By Jesse Wood
With more than 90 percent of construction complete, the Foley Center at Chestnut Ridge in Blowing Rock is expected to open sometime in September, according to Gillian Baker, Appalachian Regional Healthcare System’s vice president of corporate communications.
Excavation of the 87,500-square-foot, 112-bed post acute care center off of U.S. 321 began in July of 2014, and by May of 2015, the project was nearly 50 percent complete. Last week, ARHC released an aerial video of the construction progress, which currently stands at 92 percent.
When asked what construction work was left to do in the facility, Baker responded in an email, “It varies … Some parts of the building are complete and are waiting on the final cleaning, while others still need paint, etc. Also, the grounds/landscaping work is still in progress.”
With construction still ongoing, a definitive grand opening date has yet to be scheduled. One week or so prior to the opening, patients currently of the ARHS’ Blowing Rock Rehabilitation and Davant Extended Care facility will move to the Foley Center at Chestnut Ridge.
ARHS plans to sell the 3.61-acre property that used to house the old Blowing Rock Hospital, currently known as the Blowing Rock Rehabilitation and Davant Extended Care. A Charlotte-based development group has proposed to demolish the hospital and clinic and build 24 condominium units.
In June, the N.C. Department of Transportation celebrated the dedication of the Reba and Grady Moretz Jr. Bridge, which is located across the street from the Edmisten Road intersection, the main access road to Appalachian Ski Mtn., which the Moretz family runs. The bridge, however, accesses the Foley Center at Chestnut Ridge.
ARHS has also worked with the Town of Blowing Rock, the N.C. Department of Transportation and the Middle Fork Greenway Association to provide access for the Middle Fork Greenway to run through the ARHS-owned property. Plans call for the Middle Fork Greenway to go underneath the Reba and Grady Moretz Jr. Bridge in the future.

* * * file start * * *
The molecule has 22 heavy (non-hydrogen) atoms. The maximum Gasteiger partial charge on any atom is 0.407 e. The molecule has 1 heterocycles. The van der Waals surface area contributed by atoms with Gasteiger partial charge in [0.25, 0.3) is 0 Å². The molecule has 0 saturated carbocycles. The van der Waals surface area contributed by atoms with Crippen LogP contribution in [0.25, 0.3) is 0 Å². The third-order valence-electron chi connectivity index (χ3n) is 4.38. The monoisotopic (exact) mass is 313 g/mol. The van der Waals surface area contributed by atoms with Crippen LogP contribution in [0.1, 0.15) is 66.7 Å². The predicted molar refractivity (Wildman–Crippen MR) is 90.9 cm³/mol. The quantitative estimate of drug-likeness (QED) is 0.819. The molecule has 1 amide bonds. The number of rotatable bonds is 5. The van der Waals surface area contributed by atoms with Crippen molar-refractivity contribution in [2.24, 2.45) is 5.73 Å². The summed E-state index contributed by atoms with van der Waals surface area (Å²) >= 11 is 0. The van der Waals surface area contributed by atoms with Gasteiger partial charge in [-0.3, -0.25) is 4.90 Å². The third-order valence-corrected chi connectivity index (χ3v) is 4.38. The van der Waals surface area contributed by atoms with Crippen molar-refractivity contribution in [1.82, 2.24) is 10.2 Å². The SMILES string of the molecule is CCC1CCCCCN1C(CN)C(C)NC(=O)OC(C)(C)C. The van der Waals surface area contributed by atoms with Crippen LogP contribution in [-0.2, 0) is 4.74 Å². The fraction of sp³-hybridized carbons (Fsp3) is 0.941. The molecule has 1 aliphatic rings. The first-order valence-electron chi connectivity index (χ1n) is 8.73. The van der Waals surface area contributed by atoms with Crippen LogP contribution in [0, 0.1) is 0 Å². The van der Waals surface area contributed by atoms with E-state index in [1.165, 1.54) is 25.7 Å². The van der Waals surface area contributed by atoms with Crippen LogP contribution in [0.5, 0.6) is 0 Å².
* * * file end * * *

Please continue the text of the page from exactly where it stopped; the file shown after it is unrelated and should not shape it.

Last summer, Rob Hudspeth, the senior vice president for system advancement with ARHS, told High Country Press, that ARHS had raised $8,881,831 of the $11.5 million fundraising goal for the Foley Center. This figure didn’t count the $3,903,374 in infrastructure grants that were already secured and weren’t apart of the fundraising goal. Current figures weren’t immediately available.
Dennis and Diane Foley donated a total of $3.75 million to the project. Whenever a community-needs assessment came back that the Blowing Rock Rehabilitation and Davant Extended Care Center should be replaced with a modern post-acute care center, the Foley’s were eager to contribute.
“We have roots here. Our children and grandchildren live in the area. To have been able to avail ourselves of such wonderful care, and be in an area that we enjoy so much, is priceless,” the Foleys said when their gift was announced last June.
The project includes a primary care clinic on site, and Chestnut Ridge will provide memory support, palliative care and rehabilitation services. According to an ARHS whitepaper document, the primary goals for Chestnut Ridge are to create an “integrated and interdisciplinary care-management model” that will:
- Reduce Patient Readmissions to the Hospital
- Reduce Patient Lengths of Stay
- Increase Discharges to Home
- Ensure Functional Improvement Gains for Patients
- Improve Quality Indicators
- Improve Patient Satisfaction
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